Clothing Illustrations From or Inspired by the 20s to the 60s

Flanderian

Connoisseur
The casual side of Trad -


brooksbrothers1945b-1.jpg
 

drpeter

Super Member
Figures 616 and 608 look identical, except for the darker shading in the latter. Likewise, Figure 609 is identical to the the one to its right (the Fig number is cut off, maybe 610?), except for differences in shading and the presence or absence of stripes. I wonder why.
 

eagle2250

Connoisseur/Curmudgeon Emeritus - Moderator

From the examples on the illustration above, it would appear that the skin tight continental fit that appeals to so many and yet confuses and confounds the rest of us , is really nothing new, but rather a more vintage fashion that came, went and has raised it's disturbing head a subsequent time! Clothes that fit properly are comfortable. The examples in that illustration do not appear to be so. Sorry. ;)
 

Fading Fast

Connoisseur
From the examples on the illustration above, it would appear that the skin tight continental fit that appeals to so many and yet confuses and confounds the rest of us , is really nothing new, but rather a more vintage fashion that came, went and has raised it's disturbing head a subsequent time! Clothes that fit properly are comfortable. The examples in that illustration do not appear to be so. Sorry. ;)

From illustrations like this, dated 1922 (lower center and left), I've seen that the 1920s definitely fitted men's suits, etc., more like today with the pants cut shorter as well. But it did keep sport coat and suit jacket lengths to more traditional measures.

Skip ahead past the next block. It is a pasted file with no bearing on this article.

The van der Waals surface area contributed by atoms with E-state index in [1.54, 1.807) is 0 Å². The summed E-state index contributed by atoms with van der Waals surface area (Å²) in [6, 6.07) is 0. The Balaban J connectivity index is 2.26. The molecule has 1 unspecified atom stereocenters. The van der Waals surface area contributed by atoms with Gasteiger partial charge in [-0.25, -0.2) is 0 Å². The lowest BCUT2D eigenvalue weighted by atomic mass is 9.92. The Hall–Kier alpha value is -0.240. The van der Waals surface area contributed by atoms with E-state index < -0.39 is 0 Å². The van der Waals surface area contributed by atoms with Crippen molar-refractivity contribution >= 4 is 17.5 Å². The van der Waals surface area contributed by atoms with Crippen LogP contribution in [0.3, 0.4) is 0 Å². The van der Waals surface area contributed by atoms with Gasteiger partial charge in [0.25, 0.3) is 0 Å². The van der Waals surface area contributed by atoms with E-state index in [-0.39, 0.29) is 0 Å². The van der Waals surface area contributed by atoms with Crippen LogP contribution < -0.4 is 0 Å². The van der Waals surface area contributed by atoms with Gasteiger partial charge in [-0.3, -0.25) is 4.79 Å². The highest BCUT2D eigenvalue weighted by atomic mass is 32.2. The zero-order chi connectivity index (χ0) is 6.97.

I had always thought the reason was the "suit-tie-shirt" construct as we know it was only coming into being in the 1920s and they hadn't yet gotten the fit right, which they would do, overall, in the 1930s.

But as we've seen, not only today, but off and on from the '30s on, they've played around with the proportions and fit a lot, sometimes exaggerating the looseness and sometimes, like today, making them very tight. That said, with the entire construct losing support, I wonder if there will be a return to a more traditional balance or if the suit-tie-shirt construct will just, sadly, fade away.


Figures 616 and 608 look identical, except for the darker shading in the latter. Likewise, Figure 609 is identical to the the one to its right (the Fig number is cut off, maybe 610?), except for differences in shading and the presence or absence of stripes. I wonder why.

This appears to be some sort of "insider" to the fashion world sketch page. Maybe the answer to your question lies in what it was used for as you are clearly correct that the illustrations are repeated, but slightly altered.
 
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drpeter

Super Member
From the examples on the illustration above, it would appear that the skin tight continental fit that appeals to so many and yet confuses and confounds the rest of us , is really nothing new, but rather a more vintage fashion that came, went and has raised it's disturbing head a subsequent time! Clothes that fit properly are comfortable. The examples in that illustration do not appear to be so. Sorry. ;)
You're bang on target! Styles and fashions are cyclical. When I was a teenager in the sixties, we were all wearing drainpipe trousers, and this astounded our fathers because they were used to the looser, pleated trousers of the forties and fifties. But it did not astound people of an earlier generation who were familiar with tight, flat-front trousers. They belonged to the Edwardian generation, as they were called in that country across the pond. So it goes.
 

drpeter

Super Member
Far be it for me to step on Brooks' ad text, but you're right. Could be an instance of chicken or the egg, as I haven't any into on the relative chronology of each ad.